Journal Article

Epistemic communities and two goals of delegation: hormone growth promoters in the European Union

Claire A Dunlop

in Science and Public Policy

Volume 37, issue 3, pages 205-217
Published in print April 2010 | ISSN: 0302-3427
Published online April 2010 | e-ISSN: 1471-5430 | DOI: https://dx.doi.org/10.3152/030234210X497681
Epistemic communities and two goals of delegation: hormone growth promoters in the European Union

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The delegation literature tells us that decision-makers delegate power to agents to achieve efficiency or credibility (or both). Critically, however, the successful delivery of each of these implies very different levels of control over their agent by the principal. This paper deploys principal-agent modelling to explore how this logic works with epistemic agents. It explores the implications of two epistemic communities' contrasting de facto independence from European Commission decision-makers for the delegation goals satisfied in formulating policy on hormone growth promoters. Analysis supported the view that to deliver policy efficiency an epistemic community must have low autonomy from the political principal. Policy credibility was achieved when decision-makers selected an epistemic community whose views were socially legitimate.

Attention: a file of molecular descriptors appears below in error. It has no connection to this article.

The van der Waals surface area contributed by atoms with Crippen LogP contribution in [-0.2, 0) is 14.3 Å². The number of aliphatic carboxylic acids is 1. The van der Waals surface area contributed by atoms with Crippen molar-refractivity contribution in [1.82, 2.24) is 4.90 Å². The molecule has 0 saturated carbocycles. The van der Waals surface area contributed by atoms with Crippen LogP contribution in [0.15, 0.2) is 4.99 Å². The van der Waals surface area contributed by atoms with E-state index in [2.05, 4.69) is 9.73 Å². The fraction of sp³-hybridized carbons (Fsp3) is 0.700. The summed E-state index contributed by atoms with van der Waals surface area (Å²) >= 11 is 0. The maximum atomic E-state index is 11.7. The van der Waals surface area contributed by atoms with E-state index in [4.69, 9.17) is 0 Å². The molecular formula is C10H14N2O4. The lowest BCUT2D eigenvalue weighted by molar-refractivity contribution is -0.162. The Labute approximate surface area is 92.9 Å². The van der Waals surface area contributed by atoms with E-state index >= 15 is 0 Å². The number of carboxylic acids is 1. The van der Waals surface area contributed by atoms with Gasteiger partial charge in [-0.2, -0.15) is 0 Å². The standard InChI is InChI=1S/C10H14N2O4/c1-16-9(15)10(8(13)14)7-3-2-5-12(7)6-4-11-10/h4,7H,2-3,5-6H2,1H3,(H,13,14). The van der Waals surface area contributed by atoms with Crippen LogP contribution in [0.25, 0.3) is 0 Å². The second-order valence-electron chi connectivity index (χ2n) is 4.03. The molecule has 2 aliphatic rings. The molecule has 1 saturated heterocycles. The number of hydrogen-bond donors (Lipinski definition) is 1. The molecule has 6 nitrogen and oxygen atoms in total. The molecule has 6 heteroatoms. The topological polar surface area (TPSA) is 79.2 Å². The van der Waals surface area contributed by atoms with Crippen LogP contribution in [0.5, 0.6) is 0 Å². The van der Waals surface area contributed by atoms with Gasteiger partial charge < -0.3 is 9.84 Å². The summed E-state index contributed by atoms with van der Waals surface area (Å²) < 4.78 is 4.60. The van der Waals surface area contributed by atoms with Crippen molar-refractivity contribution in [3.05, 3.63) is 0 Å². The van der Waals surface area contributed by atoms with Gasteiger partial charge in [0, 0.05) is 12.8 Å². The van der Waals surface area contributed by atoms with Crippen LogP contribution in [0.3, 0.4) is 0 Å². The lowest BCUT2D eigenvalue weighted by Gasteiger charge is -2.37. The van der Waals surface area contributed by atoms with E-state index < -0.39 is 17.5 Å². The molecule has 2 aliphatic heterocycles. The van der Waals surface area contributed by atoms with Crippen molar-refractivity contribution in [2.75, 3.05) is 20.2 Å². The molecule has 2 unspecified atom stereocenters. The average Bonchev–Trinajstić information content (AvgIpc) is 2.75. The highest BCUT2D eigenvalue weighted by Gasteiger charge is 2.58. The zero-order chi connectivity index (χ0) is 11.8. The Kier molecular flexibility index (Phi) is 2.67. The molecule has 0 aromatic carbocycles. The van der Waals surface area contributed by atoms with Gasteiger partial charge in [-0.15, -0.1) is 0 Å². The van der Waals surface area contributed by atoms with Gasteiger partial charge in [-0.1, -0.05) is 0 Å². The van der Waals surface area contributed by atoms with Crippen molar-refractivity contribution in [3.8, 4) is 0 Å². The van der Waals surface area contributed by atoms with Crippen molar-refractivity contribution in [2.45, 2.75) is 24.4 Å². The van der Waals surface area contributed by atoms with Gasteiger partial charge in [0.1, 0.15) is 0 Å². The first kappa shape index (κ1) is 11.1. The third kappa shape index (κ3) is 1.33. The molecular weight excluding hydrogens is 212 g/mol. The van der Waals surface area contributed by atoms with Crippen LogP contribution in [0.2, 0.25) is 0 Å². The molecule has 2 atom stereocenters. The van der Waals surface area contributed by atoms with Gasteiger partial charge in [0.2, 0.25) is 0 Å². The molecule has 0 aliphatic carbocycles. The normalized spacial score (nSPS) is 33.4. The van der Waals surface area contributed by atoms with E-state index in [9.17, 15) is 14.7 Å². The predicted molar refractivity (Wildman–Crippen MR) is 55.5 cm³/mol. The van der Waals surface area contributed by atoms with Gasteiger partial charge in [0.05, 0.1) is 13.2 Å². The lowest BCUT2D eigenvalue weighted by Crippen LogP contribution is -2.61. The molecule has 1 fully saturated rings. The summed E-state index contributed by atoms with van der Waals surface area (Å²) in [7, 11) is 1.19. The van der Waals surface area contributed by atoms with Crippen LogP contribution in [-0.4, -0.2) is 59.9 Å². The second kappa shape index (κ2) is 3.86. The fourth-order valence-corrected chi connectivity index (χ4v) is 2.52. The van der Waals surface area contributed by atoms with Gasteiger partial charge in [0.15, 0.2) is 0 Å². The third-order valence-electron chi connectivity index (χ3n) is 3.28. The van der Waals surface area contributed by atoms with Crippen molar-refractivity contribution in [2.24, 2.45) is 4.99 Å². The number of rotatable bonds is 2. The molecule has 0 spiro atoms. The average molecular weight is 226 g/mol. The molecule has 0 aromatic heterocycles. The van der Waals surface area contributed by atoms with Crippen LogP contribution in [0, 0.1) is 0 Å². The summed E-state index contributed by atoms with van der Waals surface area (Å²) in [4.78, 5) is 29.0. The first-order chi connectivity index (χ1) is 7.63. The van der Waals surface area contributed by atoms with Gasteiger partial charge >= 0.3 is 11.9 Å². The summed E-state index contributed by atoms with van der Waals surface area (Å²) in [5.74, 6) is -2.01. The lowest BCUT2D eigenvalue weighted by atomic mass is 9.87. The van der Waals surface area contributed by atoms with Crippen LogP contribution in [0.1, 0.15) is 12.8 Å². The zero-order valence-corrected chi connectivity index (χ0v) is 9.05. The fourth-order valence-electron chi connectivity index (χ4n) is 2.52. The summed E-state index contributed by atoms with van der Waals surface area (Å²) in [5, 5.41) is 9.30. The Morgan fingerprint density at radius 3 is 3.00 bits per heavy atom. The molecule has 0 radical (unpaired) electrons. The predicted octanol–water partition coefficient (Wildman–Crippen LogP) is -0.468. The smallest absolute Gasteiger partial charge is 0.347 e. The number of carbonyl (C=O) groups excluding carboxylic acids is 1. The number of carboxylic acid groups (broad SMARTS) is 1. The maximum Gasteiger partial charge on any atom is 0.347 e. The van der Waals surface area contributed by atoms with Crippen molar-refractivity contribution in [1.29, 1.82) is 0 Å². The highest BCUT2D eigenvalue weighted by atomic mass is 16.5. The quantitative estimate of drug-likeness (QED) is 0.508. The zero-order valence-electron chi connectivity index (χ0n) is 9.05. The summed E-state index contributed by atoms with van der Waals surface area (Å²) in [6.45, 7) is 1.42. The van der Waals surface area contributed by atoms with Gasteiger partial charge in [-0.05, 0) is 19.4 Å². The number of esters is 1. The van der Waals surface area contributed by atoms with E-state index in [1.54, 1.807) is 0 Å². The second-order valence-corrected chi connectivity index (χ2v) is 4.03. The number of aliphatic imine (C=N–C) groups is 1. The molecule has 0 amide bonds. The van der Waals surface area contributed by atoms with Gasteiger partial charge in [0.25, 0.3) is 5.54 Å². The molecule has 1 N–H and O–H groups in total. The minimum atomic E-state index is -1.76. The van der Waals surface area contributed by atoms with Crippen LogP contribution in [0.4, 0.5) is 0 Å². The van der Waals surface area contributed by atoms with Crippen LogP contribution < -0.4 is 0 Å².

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Subjects: History of Science and Technology ; Innovation ; Technological Change; Research and Development ; Public Policy

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